The Upper West Side in the 1960s was a far cry from the cultural enclave it is today. The area was plagued with numerous crime and drug corridors and shabby housing occupied by squatters and boarders.
Despite all this, Merle Gross-Ginsburg, a native of Texas, decided not only to settle there, but to buy a Brownstone.
“It’s hard to describe New York City in the early ’60s,” Gross-Ginsburg recalls. “The Upper West Side had a very diverse population where Central Park West and Riverside Drive were beautiful avenues with many people living in comfort and Broadway was a busy shopping street, but the avenues then became criminal and dangerous.”
Gross-Ginsburg said it was around this time that “suburban robbery” began to happen and the Upper West Side saw its Brownstones become rooming houses for low-income renters.
Yet that’s when she decided to buy a Brownstone for $46,000 with a down payment of $10,000. Gross-Ginsburg bought his first property on West 77th Street. There was enough space for 12 bedrooms and two units that she and her husband converted into an apartment at the time.
Today, she attributes the purchase to “youthful naivety” and still doesn’t understand what the neighborhood was like and the challenges of owning and managing property.
However, Gross-Ginsburg persisted in the hope that his efforts would help grow the Upper West Side into a neighborhood that would appeal to young families and couples.
Her work gained more attention as she was later asked to help operate another property and became the first person to start a private Brownstone cooperative in New York.
But as the market shifted, Gross-Ginsburg had to find work elsewhere and landed at an Upper East Side real estate firm called the Edward S. Gordon Company.
Originally in charge of selling Brownstones and Co-ops, she stayed late one night and decided to organize the office.
Superiors noticed this and she was later called by Edward S. Gordon himself to be his assistant. Knowing of her experience with the Upper West Side Brownstones, Gross-Ginsburg was asked to help manage Gordon’s two office buildings, which was new to her skill set.
“All large office buildings are complex structures that require a lot of work,” Gross-Ginsburg said. “I didn’t have office experience, but I loved the challenge.”
Over the years under Gordon’s guidance, she was able to absorb information from chief engineers and managers on everything from rent lists and lease summaries to sump pumps and boiler rooms. Her tenacity eventually led her to become CEO of several Gordon properties.
But being a woman in a leadership position in the ’70s was not without its ups and downs.
“I was an anomaly because there were very few women in property management, so I think those engineers treated me kindly because they never saw a woman in the basement or going up ladders to inspect things,” Gross-Ginsburg said of those who helped. she learns.
However, the difficulties often outweighed the benefits. Often, out-of-town clients were shocked and concerned to see that a woman was managing the building. Despite her proven abilities and background, Gross-Ginsburg was limited simply by being a woman.
“Finally Ed [Gordon] came to me and said he wanted to expand the department but he had to have a man to introduce to all these people who come from big out-of-town organizations,” Gross-Ginsburg recalled. “It was a huge blow to me.”
But the devastating setback helped fuel his desire to seek change in the industry.
After attending a REBNY even in the late ’70s, Gross-Ginsburg couldn’t help but notice that of the nearly 2,000 men who attended, there were only three women, including herself.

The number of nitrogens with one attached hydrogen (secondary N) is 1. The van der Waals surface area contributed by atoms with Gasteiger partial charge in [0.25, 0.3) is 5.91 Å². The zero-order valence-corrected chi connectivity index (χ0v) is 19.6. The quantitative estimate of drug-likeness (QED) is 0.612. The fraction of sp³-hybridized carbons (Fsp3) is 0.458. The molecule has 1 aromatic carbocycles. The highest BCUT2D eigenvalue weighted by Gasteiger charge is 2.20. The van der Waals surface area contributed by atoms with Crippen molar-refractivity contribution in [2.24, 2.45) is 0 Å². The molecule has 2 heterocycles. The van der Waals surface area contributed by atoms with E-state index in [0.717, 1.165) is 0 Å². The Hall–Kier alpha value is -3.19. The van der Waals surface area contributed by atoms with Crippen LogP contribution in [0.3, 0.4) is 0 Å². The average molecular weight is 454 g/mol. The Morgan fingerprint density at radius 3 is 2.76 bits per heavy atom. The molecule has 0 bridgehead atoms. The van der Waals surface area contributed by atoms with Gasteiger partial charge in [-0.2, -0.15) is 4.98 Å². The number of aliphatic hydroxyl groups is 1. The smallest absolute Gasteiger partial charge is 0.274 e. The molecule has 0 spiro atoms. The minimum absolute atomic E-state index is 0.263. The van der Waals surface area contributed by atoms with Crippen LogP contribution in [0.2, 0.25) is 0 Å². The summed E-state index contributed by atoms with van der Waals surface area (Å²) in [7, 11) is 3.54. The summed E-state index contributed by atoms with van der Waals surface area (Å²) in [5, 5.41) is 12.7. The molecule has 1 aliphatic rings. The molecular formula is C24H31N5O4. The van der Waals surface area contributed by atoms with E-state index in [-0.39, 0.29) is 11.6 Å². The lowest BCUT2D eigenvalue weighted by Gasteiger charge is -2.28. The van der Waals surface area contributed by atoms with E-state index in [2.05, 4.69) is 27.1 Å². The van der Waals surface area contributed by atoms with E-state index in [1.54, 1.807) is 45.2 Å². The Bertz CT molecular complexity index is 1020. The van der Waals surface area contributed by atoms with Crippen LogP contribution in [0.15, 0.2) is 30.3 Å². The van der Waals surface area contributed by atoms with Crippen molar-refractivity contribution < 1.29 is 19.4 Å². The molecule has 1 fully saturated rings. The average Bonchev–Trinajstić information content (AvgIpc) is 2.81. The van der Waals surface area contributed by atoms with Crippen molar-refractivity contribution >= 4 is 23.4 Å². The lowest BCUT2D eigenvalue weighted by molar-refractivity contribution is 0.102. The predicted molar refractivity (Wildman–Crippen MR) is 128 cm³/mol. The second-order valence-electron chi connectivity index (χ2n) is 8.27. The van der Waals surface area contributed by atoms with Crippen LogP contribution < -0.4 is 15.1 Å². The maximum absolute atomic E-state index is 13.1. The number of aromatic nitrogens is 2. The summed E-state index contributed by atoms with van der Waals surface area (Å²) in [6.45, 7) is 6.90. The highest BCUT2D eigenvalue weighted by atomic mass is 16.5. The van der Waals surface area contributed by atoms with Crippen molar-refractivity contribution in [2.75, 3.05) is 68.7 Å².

“I was like, ‘What am I doing here,’ because these men all thought I was somebody’s date,” Gross-Ginsburg said. “When you try to be a professional, it’s very humiliating.”
Afterwards, REBNY held a seminar focusing on successful women in the real estate world and Gross-Ginsburg was invited as a panelist. To his dismay, of the hundred or so women present, no one knew each other.
“It struck me that we were all isolated because there were no networking opportunities available to us,” Gross-Ginsburg said. “And that’s when I got the idea to launch AREW.”
After being denied entry into many of the city’s male real estate associations, she decided to form her own, the Association of Real Estate Women, or AREW, in 1978. The structure was modeled similarly than men’s organizations where they had a board of directors. , monthly luncheons and speaker events.
“It was helpful for us to have mostly single-sex members because it made women feel comfortable here before they entered all the other organizations,” Gross-Ginsburg said.
In 2014, AREW merged with New York Commercial Real Estate Women to form CREW New York, part of a national women’s real estate organization that provides networking opportunities, scholarships, training seminars, and most importantly, a supportive environment. favorable to women in the sector.
“It was such a male-dominated industry and when you look at the successful female brokers doing such phenomenal jobs now, it’s hard to believe it was so different,” Gross-Ginsburg said.
She retired from her position at Edward S. Gordon in 1993, but continued her contributions to the real estate world by working as a consultant and serving on several non-profit boards.
Just as she saw the results of her hard work with Upper West Side Brownstones, she is now looking at how her efforts have contributed to equality for women in the world of real estate.
“There’s still a certain level of hesitation when it comes to whether women can really handle the grittier aspects, but I think that’s diminishing rapidly,” Gross-Ginsburg said of Climate for Women. Nowadays.
“There are still people who have a hard time accepting that women have the same brain size as men. But I’m sure as women get better, those barriers will continue to come down. erode.
(Visited 1 time, 1 visits today)